On February 24, 1985, Chernenko was shown voting on television in an election. Chernenko was seen accepting his ballot, voting, accepting flowers from a well-wisher and shaking hands. He raised his hand up to his brow and said “Good.” End of broadcast. Anatoly Chernyaev, the deputy of the International Department at the Central Committee, watched with disgust. “A man half-dead. A mummy,” Chernyaev wrote in his diary. Two days later, Chernenko was shown on television again. This time he appeared wan and held on to a chair for support as an election official handed him a document. He was wheezing. “It was a terrible show,” Chernyaev wrote.38 The only other official in the room in both broadcasts was Viktor Grishin, seventy, the Moscow party chief, a member of the Politburo’s old guard who seemed to be making a bid for power, positioning himself standing next to Chernenko. But Grishin’s move swiftly backfired. The sight of the ill Chernenko was a reminder, if one was needed, that it was time for change.

    On the evening of Sunday, March 10, Gorbachev returned home from work and took a call from the Kremlin doctor, Yevgeny Chazov. Chernenko had died of heart failure and complications from emphysema at 7:20 P.M. Gorbachev, who had been passed over in the transition after Andropov, wasted little time. A Politburo meeting was called at the Kremlin for 11 P.M. Three voting members, including two old Brezhnevites, were out of the country and would not make it back.
    About twenty minutes before the meeting started, Gorbachev met Gromyko, the foreign minister, lion of the old guard, in the Walnut Room, where full voting members of the Politburo often gathered before formal sessions. Gromyko was the key figure in deciding who would be the next general secretary. Earlier, Gromyko had sent a private emissary to Gorbachev with the message that he would back him in the succession struggle, in exchange for being allowed to retire as foreign minister and take up a sinecure position as chairman of the Supreme Soviet. The back channel was through Gromyko’s son, Anatoly, and Gorbachev’s reformist adviser, Yakovlev.39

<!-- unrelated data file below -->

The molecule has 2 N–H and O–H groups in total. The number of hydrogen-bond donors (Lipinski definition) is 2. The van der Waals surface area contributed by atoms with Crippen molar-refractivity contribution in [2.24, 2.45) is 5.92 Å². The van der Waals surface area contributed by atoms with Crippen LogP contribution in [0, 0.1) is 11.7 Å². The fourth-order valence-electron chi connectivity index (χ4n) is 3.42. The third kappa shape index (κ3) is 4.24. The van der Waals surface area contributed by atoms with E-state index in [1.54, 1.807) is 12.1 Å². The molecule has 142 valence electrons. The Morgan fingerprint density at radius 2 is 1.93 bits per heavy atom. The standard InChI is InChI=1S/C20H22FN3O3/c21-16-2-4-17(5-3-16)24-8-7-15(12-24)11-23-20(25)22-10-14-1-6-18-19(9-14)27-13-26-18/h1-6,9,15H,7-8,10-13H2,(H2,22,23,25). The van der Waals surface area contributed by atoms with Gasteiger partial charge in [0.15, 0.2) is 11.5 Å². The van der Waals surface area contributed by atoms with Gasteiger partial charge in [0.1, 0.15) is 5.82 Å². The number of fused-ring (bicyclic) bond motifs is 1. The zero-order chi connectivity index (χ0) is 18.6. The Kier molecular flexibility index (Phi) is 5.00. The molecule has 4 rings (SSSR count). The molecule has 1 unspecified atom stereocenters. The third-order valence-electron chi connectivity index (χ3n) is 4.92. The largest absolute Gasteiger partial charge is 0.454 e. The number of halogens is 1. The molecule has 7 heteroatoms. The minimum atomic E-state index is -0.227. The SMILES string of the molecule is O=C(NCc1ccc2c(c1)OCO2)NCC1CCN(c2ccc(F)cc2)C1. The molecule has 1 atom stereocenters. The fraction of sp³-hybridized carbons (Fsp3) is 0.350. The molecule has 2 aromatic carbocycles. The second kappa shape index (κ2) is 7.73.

When Gorbachev and Gromyko met in the Walnut Room, they reconfirmed the understanding reached earlier.
    “Andrei Andreyevich, we have to consolidate our effort, the moment is crucial,” Gorbachev recalled saying to Gromyko.
    “I believe everything is clear,” Gromyko replied.
    When they had all assembled, Gorbachev informed the Politburo of Chernenko’s death. Usually, the person chosen to head up the funeral commission was the one who would be the next general secretary. The question of the funeral commission arose. There was momentary hesitation in the room: Would Grishin make a play for it?
    In fact, before the meeting, Gorbachev had already made a gesture to Grishin, who declined to head the commission.
    “Why the hesitation about the chairman?” Grishin said now, in front of the Politburo members. “Everything is clear. Let’s appoint Mikhail Sergeyevich.”
    The old guard had died. Gorbachev became head of the commission and the next day would become the new general secretary. Precisely why Grishin did not fight is not known, but he may well have realized, or sensed, that he had no chance, that Gromyko would support Gorbachev.
    Gorbachev was a shining light in a dusky hall. Five of the ten voting members of the Politburo that day were over seventy, three in their sixties and only two in their fifties. Not only was Gorbachev, at fifty-four, the youngest member of the Politburo by a full five years, he was thirteen years younger than the average age of the voting membership.40 Plans were hurriedly made through the night for the transition, which would include a Politburo meeting and then a Central Committee plenum March 11 to ratify the choice.